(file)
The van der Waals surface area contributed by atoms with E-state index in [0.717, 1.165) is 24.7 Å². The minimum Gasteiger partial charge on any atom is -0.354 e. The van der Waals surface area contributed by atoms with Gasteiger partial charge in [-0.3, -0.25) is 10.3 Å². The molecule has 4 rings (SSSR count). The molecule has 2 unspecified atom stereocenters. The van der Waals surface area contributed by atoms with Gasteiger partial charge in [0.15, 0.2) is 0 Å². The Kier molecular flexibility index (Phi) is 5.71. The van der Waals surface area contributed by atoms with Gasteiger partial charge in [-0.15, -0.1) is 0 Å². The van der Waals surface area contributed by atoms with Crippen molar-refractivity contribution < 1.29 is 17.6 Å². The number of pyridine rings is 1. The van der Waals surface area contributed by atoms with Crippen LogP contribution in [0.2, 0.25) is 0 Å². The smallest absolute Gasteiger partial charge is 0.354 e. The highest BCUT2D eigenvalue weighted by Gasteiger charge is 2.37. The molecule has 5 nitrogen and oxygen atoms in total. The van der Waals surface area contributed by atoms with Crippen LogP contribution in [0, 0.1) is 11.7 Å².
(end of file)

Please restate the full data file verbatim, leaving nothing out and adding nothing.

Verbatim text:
The van der Waals surface area contributed by atoms with E-state index in [0.717, 1.165) is 24.7 Å². The minimum Gasteiger partial charge on any atom is -0.354 e. The van der Waals surface area contributed by atoms with Gasteiger partial charge in [-0.3, -0.25) is 10.3 Å². The molecule has 4 rings (SSSR count). The molecule has 2 unspecified atom stereocenters. The van der Waals surface area contributed by atoms with Gasteiger partial charge in [0.15, 0.2) is 0 Å². The Kier molecular flexibility index (Phi) is 5.71. The van der Waals surface area contributed by atoms with Gasteiger partial charge in [-0.15, -0.1) is 0 Å². The van der Waals surface area contributed by atoms with Crippen molar-refractivity contribution < 1.29 is 17.6 Å². The number of pyridine rings is 1. The van der Waals surface area contributed by atoms with Crippen LogP contribution in [0.2, 0.25) is 0 Å². The smallest absolute Gasteiger partial charge is 0.354 e. The highest BCUT2D eigenvalue weighted by Gasteiger charge is 2.37. The molecule has 5 nitrogen and oxygen atoms in total. The van der Waals surface area contributed by atoms with Crippen LogP contribution in [0, 0.1) is 11.7 Å².